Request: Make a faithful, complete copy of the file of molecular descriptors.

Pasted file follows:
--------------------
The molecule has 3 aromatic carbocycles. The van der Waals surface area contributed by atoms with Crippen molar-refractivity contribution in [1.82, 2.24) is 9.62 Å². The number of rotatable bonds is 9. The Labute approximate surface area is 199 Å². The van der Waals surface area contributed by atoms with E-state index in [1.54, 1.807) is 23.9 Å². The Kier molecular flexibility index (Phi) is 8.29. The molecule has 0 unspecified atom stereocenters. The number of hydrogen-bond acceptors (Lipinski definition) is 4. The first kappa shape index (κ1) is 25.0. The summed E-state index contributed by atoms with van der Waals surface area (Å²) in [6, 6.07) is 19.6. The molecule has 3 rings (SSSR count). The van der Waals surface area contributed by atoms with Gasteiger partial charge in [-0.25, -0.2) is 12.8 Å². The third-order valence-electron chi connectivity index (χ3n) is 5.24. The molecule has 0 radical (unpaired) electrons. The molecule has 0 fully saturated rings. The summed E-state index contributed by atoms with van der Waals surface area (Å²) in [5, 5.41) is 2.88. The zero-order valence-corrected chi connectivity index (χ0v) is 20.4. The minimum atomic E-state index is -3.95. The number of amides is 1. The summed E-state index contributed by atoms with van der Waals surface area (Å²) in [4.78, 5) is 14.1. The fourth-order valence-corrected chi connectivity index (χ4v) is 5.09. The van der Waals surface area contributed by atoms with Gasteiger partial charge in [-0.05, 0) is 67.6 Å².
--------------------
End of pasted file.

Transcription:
The molecule has 3 aromatic carbocycles. The van der Waals surface area contributed by atoms with Crippen molar-refractivity contribution in [1.82, 2.24) is 9.62 Å². The number of rotatable bonds is 9. The Labute approximate surface area is 199 Å². The van der Waals surface area contributed by atoms with E-state index in [1.54, 1.807) is 23.9 Å². The Kier molecular flexibility index (Phi) is 8.29. The molecule has 0 unspecified atom stereocenters. The number of hydrogen-bond acceptors (Lipinski definition) is 4. The first kappa shape index (κ1) is 25.0. The summed E-state index contributed by atoms with van der Waals surface area (Å²) in [6, 6.07) is 19.6. The molecule has 3 rings (SSSR count). The van der Waals surface area contributed by atoms with Gasteiger partial charge in [-0.25, -0.2) is 12.8 Å². The third-order valence-electron chi connectivity index (χ3n) is 5.24. The molecule has 0 radical (unpaired) electrons. The molecule has 0 fully saturated rings. The summed E-state index contributed by atoms with van der Waals surface area (Å²) in [5, 5.41) is 2.88. The zero-order valence-corrected chi connectivity index (χ0v) is 20.4. The minimum atomic E-state index is -3.95. The number of amides is 1. The summed E-state index contributed by atoms with van der Waals surface area (Å²) in [4.78, 5) is 14.1. The fourth-order valence-corrected chi connectivity index (χ4v) is 5.09. The van der Waals surface area contributed by atoms with Gasteiger partial charge in [-0.05, 0) is 67.6 Å².